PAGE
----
おかげで vs. せいで

After the last posts, I got an email from a friend reminding me that there was one more element of おかげ(さま)で that I needed to discuss before I could run it into the ground. Here’s the email:

E-mail from a colleague I’m in contact with made me think of your post recently. (Context: discussing her school closure due to SNOWMAGEDDON up in Seattle):


Sounds like she is have a pretty sweet snowcation. So, yes, おかげで has another usage, which is closer to the ので and で that I wrote about in the past – it’s explaining causality, in particular beneficial causality. Because of/“thanks to” the snow and the school closure, she’s been able to read and study French and do yoga and damn you for living in a cold climate! I want a snow day! In the sentence above, おかげで is used at the beginning of a sentence, but you could easily use it as a conjunction and mash the clauses together: 休校になったおかげで、久しぶりに読書した。

This is the way that I first learned おかげで, which is partially why I was confused when I heard it as an idiomatic greeting. I knew that someone was being thanked, and I may even have had a sense that the someone had been dropped (pronoun drop yo) and was an implied “you.” But “you” hadn’t done anything for me! So why was I supposed to be saying お陰様で元気です? Because that’s what they say. When used as an idiomatic greeting phrase, you don’t have to consider the “beneficial causality” as much.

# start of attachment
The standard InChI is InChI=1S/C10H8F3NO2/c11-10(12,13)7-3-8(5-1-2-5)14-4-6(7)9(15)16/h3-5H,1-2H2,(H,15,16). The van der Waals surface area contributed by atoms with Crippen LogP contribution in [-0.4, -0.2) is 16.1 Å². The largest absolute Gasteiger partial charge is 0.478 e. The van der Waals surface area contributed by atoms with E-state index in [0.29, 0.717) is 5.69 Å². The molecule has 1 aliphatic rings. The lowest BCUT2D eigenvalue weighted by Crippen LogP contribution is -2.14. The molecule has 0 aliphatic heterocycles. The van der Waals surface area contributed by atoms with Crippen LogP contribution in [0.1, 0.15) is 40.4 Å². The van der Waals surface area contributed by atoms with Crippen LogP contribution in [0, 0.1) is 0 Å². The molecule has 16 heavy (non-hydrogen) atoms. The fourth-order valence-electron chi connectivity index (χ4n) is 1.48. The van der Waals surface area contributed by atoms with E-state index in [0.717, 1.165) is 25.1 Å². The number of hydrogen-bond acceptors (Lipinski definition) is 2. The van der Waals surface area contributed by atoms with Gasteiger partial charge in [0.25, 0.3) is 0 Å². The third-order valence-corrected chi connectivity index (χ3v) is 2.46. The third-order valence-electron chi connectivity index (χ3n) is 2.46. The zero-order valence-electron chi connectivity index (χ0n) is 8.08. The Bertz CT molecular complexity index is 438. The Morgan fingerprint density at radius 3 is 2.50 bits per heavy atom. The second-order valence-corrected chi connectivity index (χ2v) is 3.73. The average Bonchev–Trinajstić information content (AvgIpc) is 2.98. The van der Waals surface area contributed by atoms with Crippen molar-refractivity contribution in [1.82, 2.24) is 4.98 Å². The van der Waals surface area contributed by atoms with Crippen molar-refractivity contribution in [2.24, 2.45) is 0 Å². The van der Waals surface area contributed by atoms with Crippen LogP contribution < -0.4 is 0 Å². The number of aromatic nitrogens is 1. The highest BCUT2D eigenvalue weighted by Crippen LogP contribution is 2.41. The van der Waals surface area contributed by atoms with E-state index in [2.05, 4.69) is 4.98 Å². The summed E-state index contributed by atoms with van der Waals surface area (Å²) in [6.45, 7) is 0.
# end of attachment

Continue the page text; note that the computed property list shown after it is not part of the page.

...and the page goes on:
There is an equal and opposite conjunction せいで which is used to explain negative causality. For example, 雪が降ったせいで、自動車事故が増えた。

Personally, I loved watching all the videos the last few days of Seattle drivers running into each other in the snow because that’s exactly what would happen in New Orleans. I, however, mastered snow driving in Fukushima. The best policy is just not to drive (as long as you have sufficient supplies of chocolate and beer).

Who Dat?!